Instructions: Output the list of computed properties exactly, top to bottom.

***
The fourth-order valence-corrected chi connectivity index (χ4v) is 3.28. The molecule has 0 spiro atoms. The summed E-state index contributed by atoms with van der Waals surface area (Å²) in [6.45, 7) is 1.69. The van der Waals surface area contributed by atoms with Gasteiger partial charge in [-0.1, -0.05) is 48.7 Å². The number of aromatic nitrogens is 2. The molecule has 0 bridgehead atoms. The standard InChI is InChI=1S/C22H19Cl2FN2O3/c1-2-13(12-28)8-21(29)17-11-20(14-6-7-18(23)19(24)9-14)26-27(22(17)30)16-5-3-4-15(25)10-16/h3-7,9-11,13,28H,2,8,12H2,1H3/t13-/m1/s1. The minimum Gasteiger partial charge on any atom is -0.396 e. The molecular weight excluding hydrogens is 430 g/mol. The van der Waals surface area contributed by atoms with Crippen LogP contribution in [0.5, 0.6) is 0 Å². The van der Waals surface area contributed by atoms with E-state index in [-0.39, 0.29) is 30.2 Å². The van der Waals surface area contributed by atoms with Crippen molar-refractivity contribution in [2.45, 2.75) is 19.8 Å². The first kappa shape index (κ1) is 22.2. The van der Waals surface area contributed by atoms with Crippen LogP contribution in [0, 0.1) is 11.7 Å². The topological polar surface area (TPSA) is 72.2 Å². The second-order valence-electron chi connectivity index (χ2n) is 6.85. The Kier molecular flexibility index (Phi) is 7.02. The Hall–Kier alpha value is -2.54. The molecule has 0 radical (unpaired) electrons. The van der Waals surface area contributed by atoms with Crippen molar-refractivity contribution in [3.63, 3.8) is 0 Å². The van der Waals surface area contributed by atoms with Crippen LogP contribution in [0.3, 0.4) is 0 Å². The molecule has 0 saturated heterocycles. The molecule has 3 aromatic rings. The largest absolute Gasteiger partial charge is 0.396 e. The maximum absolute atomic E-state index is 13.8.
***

The fourth-order valence-corrected chi connectivity index (χ4v) is 3.28. The molecule has 0 spiro atoms. The summed E-state index contributed by atoms with van der Waals surface area (Å²) in [6.45, 7) is 1.69. The van der Waals surface area contributed by atoms with Gasteiger partial charge in [-0.1, -0.05) is 48.7 Å². The number of aromatic nitrogens is 2. The molecule has 0 bridgehead atoms. The standard InChI is InChI=1S/C22H19Cl2FN2O3/c1-2-13(12-28)8-21(29)17-11-20(14-6-7-18(23)19(24)9-14)26-27(22(17)30)16-5-3-4-15(25)10-16/h3-7,9-11,13,28H,2,8,12H2,1H3/t13-/m1/s1. The minimum Gasteiger partial charge on any atom is -0.396 e. The molecular weight excluding hydrogens is 430 g/mol. The van der Waals surface area contributed by atoms with Crippen LogP contribution in [0.5, 0.6) is 0 Å². The van der Waals surface area contributed by atoms with E-state index in [-0.39, 0.29) is 30.2 Å². The van der Waals surface area contributed by atoms with Crippen molar-refractivity contribution in [2.45, 2.75) is 19.8 Å². The first kappa shape index (κ1) is 22.2. The van der Waals surface area contributed by atoms with Crippen LogP contribution in [0, 0.1) is 11.7 Å². The topological polar surface area (TPSA) is 72.2 Å². The second-order valence-electron chi connectivity index (χ2n) is 6.85. The Kier molecular flexibility index (Phi) is 7.02. The Hall–Kier alpha value is -2.54. The molecule has 0 radical (unpaired) electrons. The van der Waals surface area contributed by atoms with Crippen molar-refractivity contribution in [3.63, 3.8) is 0 Å². The van der Waals surface area contributed by atoms with Crippen LogP contribution in [0.3, 0.4) is 0 Å². The molecule has 0 saturated heterocycles. The molecule has 3 aromatic rings. The largest absolute Gasteiger partial charge is 0.396 e. The maximum absolute atomic E-state index is 13.8.